In Shakespeare’s comedy, a shrew is known by her “impatient humour,” a “chattering tongue,” “scolding” and “waspish,” bandying “word for word and frown for frown.” She is “froward, peevish, sullen, sour,” and “not obedient to [her husband’s] honest will.” In the end, of course, the shrew is tamed. She places her hand below her husband’s foot.
On the literary level it would be a long time before women, in Gershon Legman’s phrase, carried the war into the camp of the enemy. In his foul-mouthed study of censorship Love and Death, Legman frankly calls the shrew, the “spirited” woman, by a different name:
The bitch has been here before. She was never gone. But, for our generation, first in Gone With the Wind in 1936 was she made a heroine. Margaret Mitchell did for bitchery what Edgar Allan Poe did for murder — she made it respectable.
David Plante suggested a less inflammatory term. His 1983 memoir of Jean Rhys, Germaine Greer, and Sonia Brownell Orwell was called Difficult Women. Whether a woman or man is doing the calling makes a difference. But given her literary pedigree, the not-so-nice woman (whatever she ends up being called) ought to be fair game for male authors as well as female.
When a man takes a shot at her, though, he is likely to be criticized. In a tweet this morning, Holly Robbins agreed with my assessment yesterday that Stoner is a great novel, but she added that “its depictions of the female sex are irritating.” The severe restrictions of a tweet did not give her the chance to elaborate, but Robbins is probably troubled by John Williams’s portrait of Edith Bostwick Stoner, the hero’s wife.
Deeply unhappy and “morosely withdrawn” in the early years of their marriage, Edith returns from her father’s funeral in St. Louis a changed woman. She declares war with her husband over the love of their daughter Grace. She removes Grace’s desk from Stoner’s study — the small desk that stood beside his, where they worked happily together every evening — repainting it a “pale pink, attaching around the top a broad ribbon of matching ruffled satin, so that it bore no resemblance to the desk that Grace had grown used to.” She throws out the clothes that he had bought and buys more “girlish” things. She arranges piano lessons and sits beside Grace on the bench while she practices. She supervises every moment of her daughter’s life. Stoner almost never sees her:
The enormity came upon him gradually, so that it was several weeks before he could admit to himself what Edith was doing; and when he was able at last to make that admission, he made it almost without surprise. Edith’s was a campaign waged with such cleverness and skill that he could find no rational grounds for complaint.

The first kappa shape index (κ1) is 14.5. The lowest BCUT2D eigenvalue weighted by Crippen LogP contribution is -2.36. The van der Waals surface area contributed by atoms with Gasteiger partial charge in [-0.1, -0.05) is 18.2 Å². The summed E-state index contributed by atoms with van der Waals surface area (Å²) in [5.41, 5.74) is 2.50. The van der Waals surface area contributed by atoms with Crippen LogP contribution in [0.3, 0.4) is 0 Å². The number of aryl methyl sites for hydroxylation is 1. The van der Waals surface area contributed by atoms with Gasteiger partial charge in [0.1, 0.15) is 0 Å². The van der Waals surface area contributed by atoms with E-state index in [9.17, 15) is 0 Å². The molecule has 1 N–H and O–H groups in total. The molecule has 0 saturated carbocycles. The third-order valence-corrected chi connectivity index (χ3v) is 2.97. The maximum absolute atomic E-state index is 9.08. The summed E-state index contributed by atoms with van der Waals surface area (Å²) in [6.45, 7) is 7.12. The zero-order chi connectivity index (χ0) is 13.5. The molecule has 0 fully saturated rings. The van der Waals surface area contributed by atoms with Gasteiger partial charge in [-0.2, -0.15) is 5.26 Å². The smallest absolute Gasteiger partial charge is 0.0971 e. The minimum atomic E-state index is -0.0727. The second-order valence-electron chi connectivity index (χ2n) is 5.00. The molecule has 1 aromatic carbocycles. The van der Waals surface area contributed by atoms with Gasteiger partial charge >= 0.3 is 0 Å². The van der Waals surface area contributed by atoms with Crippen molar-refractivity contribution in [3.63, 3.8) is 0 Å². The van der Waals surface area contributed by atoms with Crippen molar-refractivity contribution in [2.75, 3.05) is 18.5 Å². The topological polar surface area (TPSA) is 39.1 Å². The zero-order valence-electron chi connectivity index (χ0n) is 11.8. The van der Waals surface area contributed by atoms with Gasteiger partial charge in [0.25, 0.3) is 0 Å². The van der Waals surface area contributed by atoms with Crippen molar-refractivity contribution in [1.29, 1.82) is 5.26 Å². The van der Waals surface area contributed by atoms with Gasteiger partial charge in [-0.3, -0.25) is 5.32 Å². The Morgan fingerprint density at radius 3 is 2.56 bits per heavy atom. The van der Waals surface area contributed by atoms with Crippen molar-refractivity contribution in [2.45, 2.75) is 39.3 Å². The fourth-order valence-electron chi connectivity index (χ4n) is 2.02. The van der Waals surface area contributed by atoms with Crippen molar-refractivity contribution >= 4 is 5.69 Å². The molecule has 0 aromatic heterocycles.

Edith is a moral monster, an infinitely subtle one, and the portrait of her is not demeaned by the fact that she is a woman and her author a man. She is, in fact, one of the greatest, um, difficult women in contemporary literature.
Who are the others? There are bad girlfriends (Margaret Peel in Lucky Jim), bad wives (Antonia Lynch-Gibbon in A Severed Head), bad mothers (Rosemary Porter in Francine Prose’s Primitive People), bad daughters (Ginny Smith in Jane Smiley’s Thousand Acres), bad women to have as adversaries (Hester Lilt in Cynthia Ozick’s Cannibal Galaxy.
Easily the most brilliant portrait of a self-described “harridan” is Zoë Heller’s novel of three years ago The Believers. Audrey Litvinoff is described by her friends in New York as the “cute little English girl with the chutzpah and the longshoreman’s mouth.” Or at least she once was. Now 58, she has lost her cuteness — her friends now scowl behind her back — but she has not lost her “ugly view of the world.” She drops F-bombs in every other sentence, accuses everyone (but herself) of bad faith and shallow self-interest, disparages her daughters without letup or charity. She is unforgettable. But because of Audrey’s unflagging nastiness, her daughters’ independent decisions to go their own separate ways come off as acts of moral courage.
Even in fiction written by a woman, a wicked woman has her uses.